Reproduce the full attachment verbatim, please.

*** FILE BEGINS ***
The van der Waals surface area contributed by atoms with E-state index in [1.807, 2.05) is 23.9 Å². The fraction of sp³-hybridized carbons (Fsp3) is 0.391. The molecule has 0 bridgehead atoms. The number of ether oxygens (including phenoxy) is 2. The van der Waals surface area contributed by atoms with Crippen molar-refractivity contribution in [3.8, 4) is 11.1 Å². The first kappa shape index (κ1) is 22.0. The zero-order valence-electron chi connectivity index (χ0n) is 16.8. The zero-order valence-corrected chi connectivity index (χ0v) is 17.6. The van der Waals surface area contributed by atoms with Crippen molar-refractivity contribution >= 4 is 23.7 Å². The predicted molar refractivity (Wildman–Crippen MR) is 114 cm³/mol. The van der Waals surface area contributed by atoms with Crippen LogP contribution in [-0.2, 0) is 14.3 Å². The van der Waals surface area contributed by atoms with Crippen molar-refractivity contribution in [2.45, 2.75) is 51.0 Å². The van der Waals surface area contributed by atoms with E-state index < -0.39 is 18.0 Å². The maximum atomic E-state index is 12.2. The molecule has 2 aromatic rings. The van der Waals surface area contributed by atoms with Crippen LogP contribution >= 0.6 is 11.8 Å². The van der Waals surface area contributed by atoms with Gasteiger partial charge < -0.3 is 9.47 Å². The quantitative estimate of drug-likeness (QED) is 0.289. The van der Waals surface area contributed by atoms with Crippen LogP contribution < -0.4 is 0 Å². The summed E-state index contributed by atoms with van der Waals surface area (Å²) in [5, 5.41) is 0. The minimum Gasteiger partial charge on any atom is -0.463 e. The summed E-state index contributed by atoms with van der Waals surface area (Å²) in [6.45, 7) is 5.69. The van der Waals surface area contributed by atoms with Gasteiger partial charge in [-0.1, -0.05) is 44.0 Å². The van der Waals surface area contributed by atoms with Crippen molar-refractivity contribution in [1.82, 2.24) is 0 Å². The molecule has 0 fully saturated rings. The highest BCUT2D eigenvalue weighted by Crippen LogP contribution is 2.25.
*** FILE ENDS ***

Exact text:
The van der Waals surface area contributed by atoms with E-state index in [1.807, 2.05) is 23.9 Å². The fraction of sp³-hybridized carbons (Fsp3) is 0.391. The molecule has 0 bridgehead atoms. The number of ether oxygens (including phenoxy) is 2. The van der Waals surface area contributed by atoms with Crippen molar-refractivity contribution in [3.8, 4) is 11.1 Å². The first kappa shape index (κ1) is 22.0. The zero-order valence-electron chi connectivity index (χ0n) is 16.8. The zero-order valence-corrected chi connectivity index (χ0v) is 17.6. The van der Waals surface area contributed by atoms with Crippen molar-refractivity contribution >= 4 is 23.7 Å². The predicted molar refractivity (Wildman–Crippen MR) is 114 cm³/mol. The van der Waals surface area contributed by atoms with Crippen LogP contribution in [-0.2, 0) is 14.3 Å². The van der Waals surface area contributed by atoms with Crippen molar-refractivity contribution in [2.45, 2.75) is 51.0 Å². The van der Waals surface area contributed by atoms with E-state index < -0.39 is 18.0 Å². The maximum atomic E-state index is 12.2. The molecule has 2 aromatic rings. The van der Waals surface area contributed by atoms with Crippen LogP contribution >= 0.6 is 11.8 Å². The van der Waals surface area contributed by atoms with Gasteiger partial charge < -0.3 is 9.47 Å². The quantitative estimate of drug-likeness (QED) is 0.289. The van der Waals surface area contributed by atoms with Crippen LogP contribution < -0.4 is 0 Å². The summed E-state index contributed by atoms with van der Waals surface area (Å²) in [5, 5.41) is 0. The minimum Gasteiger partial charge on any atom is -0.463 e. The summed E-state index contributed by atoms with van der Waals surface area (Å²) in [6.45, 7) is 5.69. The van der Waals surface area contributed by atoms with Gasteiger partial charge in [-0.1, -0.05) is 44.0 Å². The van der Waals surface area contributed by atoms with Crippen molar-refractivity contribution in [1.82, 2.24) is 0 Å². The molecule has 0 fully saturated rings. The highest BCUT2D eigenvalue weighted by Crippen LogP contribution is 2.25.